GNS Science

Revised descriptions of New Zealand Cenozoic Mollusca from Beu and Maxwell (1990)

New Zealand Cenozoic Mollusca

Astraea bicarinata Suter, 1917


(Pl. 14i): GS9805, F44/f9501, Coal Brook Station, Wendon Valley, Southland, Duntroonian (GNS)


(Pl. 14j): GS9805, F44/f9501, Coal Brook Station, Wendon Valley, Southland, Duntroonian (GNS)

Beu & Maxwell (1990): Chapter 10; p. 155; pl. 14 i, j.

Synonymy: A. (Cyclocantha) bicarinata Suter 1917, p. 6

Classification: Turbinidae

Description: Large for genus (height 56 mm; diameter (including spines) greater than 90 mm, (excluding spines) 77 mm), trochiform, spire moderately low. Spire whorls strongly convex and clasping, spreading up to peripheral keel of previous whorl; last whorl with a prominent peripheral angulation at about 0.3 whorl height, bearing long, slightly forward-directed, anteriorly hollow spines, and another prominent peribasal angulation well below periphery; base concave; umbilicus narrowly open in small specimens but hidden by inner lip callus in adults. On spire whorls spines rest on surface of succeeding whorl. Sculpture on dorsal surface of prominent, slightly irregular, coarsely nodulose spiral cords that turn outward to become slightly radial near periphery, and of many very fine, very faintly gemmate lirae over the surface of, and parallel to, the more prominent cords. Basal sculpture of 2 very prominent nodulose cords, one at peribasal angulation and one halfway between it and periphery, 3 other major nodulose cords and many very fine ones, and low radial lamellae (margins of former inner lip callus pads) extending out from umbilicus. Operculum large, thin, flat, oval, almost smooth, with a weak marginal ridge.

Comparison: The style of sculpture, the long peripheral spines, the basal and particularly the umbilical sculpture, and the presence of an open umbilicus (if only in immature specimens) in Astraea bicarinata are very similar to corresponding characters in A. heliotropium, the type species of Astraea Roding, 1798, and there is little doubt that A. bicarinata is a typical Astraea, possibly an early member of a lineage ancestral to A. heliotropium. The large shell figured here differs from the few available specimens from the type locality only in its weaker basal cords and its more prominent cord between the peripheral and peribasal angulations; we judge them to be conspecific.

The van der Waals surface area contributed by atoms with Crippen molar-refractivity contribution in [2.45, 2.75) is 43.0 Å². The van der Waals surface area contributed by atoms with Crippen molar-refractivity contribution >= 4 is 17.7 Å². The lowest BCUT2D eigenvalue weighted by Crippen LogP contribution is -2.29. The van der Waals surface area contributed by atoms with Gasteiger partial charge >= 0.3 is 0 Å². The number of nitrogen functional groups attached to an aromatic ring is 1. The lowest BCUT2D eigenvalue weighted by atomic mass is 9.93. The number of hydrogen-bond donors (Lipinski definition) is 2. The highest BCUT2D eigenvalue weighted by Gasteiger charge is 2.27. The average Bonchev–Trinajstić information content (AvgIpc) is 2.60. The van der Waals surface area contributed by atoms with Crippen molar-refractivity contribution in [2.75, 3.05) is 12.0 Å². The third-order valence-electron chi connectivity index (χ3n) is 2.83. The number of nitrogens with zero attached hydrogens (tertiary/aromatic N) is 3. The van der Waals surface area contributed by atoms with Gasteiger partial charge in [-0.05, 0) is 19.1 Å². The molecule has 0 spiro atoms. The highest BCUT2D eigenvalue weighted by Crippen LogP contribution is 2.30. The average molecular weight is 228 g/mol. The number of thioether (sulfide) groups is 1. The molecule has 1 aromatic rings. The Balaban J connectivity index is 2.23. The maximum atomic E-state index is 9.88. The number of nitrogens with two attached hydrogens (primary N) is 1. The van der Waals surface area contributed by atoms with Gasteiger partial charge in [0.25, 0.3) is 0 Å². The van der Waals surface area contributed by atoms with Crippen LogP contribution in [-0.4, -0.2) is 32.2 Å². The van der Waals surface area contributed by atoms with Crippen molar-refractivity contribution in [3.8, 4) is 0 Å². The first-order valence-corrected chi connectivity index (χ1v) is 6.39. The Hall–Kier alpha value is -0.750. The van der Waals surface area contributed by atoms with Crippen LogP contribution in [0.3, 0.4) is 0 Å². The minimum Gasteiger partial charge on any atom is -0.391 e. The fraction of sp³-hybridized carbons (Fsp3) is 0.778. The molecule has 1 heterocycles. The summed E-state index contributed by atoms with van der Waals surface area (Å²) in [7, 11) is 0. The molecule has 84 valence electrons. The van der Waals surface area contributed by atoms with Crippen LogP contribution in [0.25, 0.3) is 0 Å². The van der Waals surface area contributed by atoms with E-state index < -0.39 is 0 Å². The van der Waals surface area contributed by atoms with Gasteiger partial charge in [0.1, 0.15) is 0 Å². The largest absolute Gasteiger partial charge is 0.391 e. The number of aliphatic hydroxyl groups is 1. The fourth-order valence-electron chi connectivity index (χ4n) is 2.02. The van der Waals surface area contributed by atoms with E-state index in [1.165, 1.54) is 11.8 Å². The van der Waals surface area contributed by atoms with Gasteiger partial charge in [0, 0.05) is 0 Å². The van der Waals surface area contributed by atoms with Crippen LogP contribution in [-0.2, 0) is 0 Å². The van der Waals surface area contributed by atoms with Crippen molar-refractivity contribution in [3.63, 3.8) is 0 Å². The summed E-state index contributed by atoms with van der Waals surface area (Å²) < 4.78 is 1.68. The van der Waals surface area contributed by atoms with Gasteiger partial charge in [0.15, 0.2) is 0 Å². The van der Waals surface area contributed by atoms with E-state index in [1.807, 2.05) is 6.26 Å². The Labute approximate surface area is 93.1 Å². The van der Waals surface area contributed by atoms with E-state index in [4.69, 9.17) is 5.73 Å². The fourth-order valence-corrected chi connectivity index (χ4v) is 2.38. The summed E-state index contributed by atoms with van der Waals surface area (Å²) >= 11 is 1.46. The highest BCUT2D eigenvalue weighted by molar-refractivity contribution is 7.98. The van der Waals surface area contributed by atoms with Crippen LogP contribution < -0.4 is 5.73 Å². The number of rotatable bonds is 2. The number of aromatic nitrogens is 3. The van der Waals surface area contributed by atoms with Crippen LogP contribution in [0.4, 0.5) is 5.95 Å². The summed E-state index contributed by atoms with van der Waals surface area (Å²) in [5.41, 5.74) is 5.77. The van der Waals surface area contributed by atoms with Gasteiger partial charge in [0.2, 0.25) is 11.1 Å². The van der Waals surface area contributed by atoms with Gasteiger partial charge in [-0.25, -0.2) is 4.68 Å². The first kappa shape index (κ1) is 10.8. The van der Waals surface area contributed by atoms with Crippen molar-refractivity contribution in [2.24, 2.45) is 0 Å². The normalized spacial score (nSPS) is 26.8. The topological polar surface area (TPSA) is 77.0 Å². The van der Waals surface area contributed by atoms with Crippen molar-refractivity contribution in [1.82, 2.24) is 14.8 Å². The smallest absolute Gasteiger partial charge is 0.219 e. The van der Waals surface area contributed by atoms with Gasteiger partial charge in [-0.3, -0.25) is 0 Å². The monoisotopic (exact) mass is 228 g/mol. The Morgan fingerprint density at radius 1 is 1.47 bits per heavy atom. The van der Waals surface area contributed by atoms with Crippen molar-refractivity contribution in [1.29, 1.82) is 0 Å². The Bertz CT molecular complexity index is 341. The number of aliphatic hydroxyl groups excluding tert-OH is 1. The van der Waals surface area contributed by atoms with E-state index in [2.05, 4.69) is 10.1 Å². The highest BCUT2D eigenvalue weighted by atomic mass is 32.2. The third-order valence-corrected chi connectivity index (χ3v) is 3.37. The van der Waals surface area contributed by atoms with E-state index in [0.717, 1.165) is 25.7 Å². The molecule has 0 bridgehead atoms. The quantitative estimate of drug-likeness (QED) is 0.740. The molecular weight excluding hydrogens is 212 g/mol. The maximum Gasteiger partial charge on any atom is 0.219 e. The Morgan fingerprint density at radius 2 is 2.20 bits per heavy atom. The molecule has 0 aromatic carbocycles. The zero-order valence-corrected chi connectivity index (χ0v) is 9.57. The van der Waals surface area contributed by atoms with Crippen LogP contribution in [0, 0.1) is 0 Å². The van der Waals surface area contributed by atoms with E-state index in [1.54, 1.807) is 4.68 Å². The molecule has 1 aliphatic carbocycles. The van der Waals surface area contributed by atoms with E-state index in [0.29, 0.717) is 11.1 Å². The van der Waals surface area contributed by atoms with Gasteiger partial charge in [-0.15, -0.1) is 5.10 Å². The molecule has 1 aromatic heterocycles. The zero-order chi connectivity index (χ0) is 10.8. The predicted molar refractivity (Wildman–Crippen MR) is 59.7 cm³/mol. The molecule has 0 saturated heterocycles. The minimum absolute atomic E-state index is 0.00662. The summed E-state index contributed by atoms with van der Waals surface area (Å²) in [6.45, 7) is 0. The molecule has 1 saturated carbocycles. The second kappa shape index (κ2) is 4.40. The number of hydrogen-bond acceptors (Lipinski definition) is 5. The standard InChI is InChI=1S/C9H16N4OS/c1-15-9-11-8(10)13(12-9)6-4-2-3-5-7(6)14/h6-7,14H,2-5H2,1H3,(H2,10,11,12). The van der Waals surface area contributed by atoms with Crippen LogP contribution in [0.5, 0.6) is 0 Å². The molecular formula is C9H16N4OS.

Astraea heliotropium (= A. anthropophagus (Marwick, 1928)) (Tongaporutuan-Recent) is a reasonably common fossil in New Zealand, and modern specimens are dredged commonly on the inner-mid shelf all around the country. Its main distinguishing characters are its widely open umbilicus and its large size compared with overseas species usually referred to Astraea. A. stirps (Altonian-Lillburnian, Clifden) is only slightly different from A. heliotropium, differing in having a taller spire and a slightly narrower umbilicus, and apparently intergrades. An unnamed, low-spired species with a deeply concave base and a wide umbilicus recorded from the Otekaike Limestone, Waitaki Valley (Waitakian) and Tarakohe Quarry, Takaka (Altonian), and the forms here included in A. bicarinata indicate that several lineages existed in New Zealand during the mid-Cenozoic. Earlier forms with a quite narrow, but still open, umbilicus are known from the Deborah Volcanic Formation at Kakanui (Whaingaroan) and from the Waiareka Volcanic Formation at Lorne, near Oamaru (Kaiatan), and indicate that Astraea evolved from a Bolma-like ancestor in New Zealand, probably during Paleocene or Early Eocene time, and that only New Zealand species discussed here and two Australian Cenozoic species should be included in Astraea (sensu stricto).

Distribution: Duntroonian-Altonian; basal shellbed, Enys Formation, junction of Porter and Thomas Rivers, Castle Hill Basin, Altonian (type); Chatton Formation, Coal Brook Station, Wendon Valley (Duntroonian).

Cite this publication as: "A.G. Beu and J.I. Raine (2009). Revised descriptions of New Zealand Cenozoic Mollusca from Beu and Maxwell (1990). GNS Science miscellaneous series no. 27."
© GNS Science, 2009
ISBN 978-0-478-19705-1
ISSN 1177-2441
(Included with a PDF facsimile file copy of New Zealand Geological Survey Paleontological Bulletin 58 in CD version from: Publications Officer, GNS Science, P.O. Box 30368 Lower Hutt, New Zealand)


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